Families are considered functional units of a typical human society. Depending on the geographic and cultural origin, families can come in different shapes and sizes. The most straightforward way to relate all the members of an extended family is to draw a family tree. Most people know their immediate relatives such as a parent or [...]
Origins Field School students don’t have to worry about what's for dinner, as we are provided with healthy and delicious food every day. But what is on the menu for other animals? How can we use them to infer the diet of their fossil relatives?
Where does the world come from is one of the most fascinating questions people have asked for thousands of years. Needless to say, the Earth came a long way before it took the shape that we can recognize today. How do we know about major Earth history events such as splitting up of continents, appearance [...]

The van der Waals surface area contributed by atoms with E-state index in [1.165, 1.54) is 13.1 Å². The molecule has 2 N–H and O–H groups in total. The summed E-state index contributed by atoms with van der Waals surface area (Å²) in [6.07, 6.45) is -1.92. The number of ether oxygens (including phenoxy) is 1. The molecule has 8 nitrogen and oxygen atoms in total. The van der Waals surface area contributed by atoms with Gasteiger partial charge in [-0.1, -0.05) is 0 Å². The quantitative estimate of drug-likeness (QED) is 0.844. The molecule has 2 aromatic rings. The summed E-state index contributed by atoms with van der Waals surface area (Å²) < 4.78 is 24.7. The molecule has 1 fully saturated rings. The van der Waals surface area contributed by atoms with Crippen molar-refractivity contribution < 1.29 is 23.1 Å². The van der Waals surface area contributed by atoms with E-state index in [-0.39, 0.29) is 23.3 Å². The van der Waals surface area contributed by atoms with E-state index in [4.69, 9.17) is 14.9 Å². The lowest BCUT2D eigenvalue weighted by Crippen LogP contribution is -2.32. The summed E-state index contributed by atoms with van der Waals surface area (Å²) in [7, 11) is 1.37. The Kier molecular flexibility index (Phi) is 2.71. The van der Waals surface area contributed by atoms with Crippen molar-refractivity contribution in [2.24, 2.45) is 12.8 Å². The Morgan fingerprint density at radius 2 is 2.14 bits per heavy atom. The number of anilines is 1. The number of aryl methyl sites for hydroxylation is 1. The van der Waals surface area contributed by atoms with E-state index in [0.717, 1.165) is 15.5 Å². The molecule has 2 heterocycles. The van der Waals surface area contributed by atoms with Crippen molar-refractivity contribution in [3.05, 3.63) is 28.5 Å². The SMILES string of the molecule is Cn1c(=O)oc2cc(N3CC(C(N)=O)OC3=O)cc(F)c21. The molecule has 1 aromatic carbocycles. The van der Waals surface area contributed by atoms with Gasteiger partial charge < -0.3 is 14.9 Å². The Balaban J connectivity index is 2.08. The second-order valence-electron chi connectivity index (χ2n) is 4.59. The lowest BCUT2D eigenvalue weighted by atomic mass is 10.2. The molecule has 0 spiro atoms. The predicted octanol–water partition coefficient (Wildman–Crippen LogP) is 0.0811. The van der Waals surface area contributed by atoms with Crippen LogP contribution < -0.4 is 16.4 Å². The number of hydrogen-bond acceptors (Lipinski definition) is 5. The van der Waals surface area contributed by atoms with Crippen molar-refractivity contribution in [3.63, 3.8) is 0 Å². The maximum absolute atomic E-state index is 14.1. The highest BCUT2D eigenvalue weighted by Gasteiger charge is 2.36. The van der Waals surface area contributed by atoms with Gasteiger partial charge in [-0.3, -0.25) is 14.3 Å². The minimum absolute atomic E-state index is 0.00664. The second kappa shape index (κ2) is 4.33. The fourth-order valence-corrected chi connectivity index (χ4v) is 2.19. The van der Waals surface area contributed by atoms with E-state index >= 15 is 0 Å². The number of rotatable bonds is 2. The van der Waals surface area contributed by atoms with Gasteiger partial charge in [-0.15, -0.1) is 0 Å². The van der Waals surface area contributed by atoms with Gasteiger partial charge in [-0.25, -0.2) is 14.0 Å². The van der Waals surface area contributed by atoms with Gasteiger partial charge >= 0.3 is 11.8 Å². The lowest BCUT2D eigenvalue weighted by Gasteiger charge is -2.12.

In the Geology module of the Origins field school, student learned about the earth’s history and how this history is recorded in the layers of sediment in the Turkana Basin. Now it is time to decipher the enigma of different plants and animals that lived in the history of the Turkana Basin millions of years [...]
In our last episode of geologic endeavor, students learned about the two dominating sedimentary systems of the Turkana Basin: the river system and the lake system. They are the integral forces that laid down layers of rocks in the basin, together with important fossils of early mammals and hominins. To understand the differences between the [...]
Origins Field School students observe cheetah at Mpala Research Centre in central Kenya. Studying the wildlife of a modern East African savanna ecosystem provides students an analog for studying the ancient environment of the Lake Turkana Basin, which millions of years ago was much more lush and green than today.
Origins Field School students observe a pack of African wild dogs at Mpala Research Centre.
Students of the Turkana Basin Institute Origins Field School observe a Hippo pod at Mpala Research Centre in central Kenya. Part of the Ecology course of the program, students' experiences at Mpala provide a context for visualizing the ancient landscape of Lake Turakana several million years ago.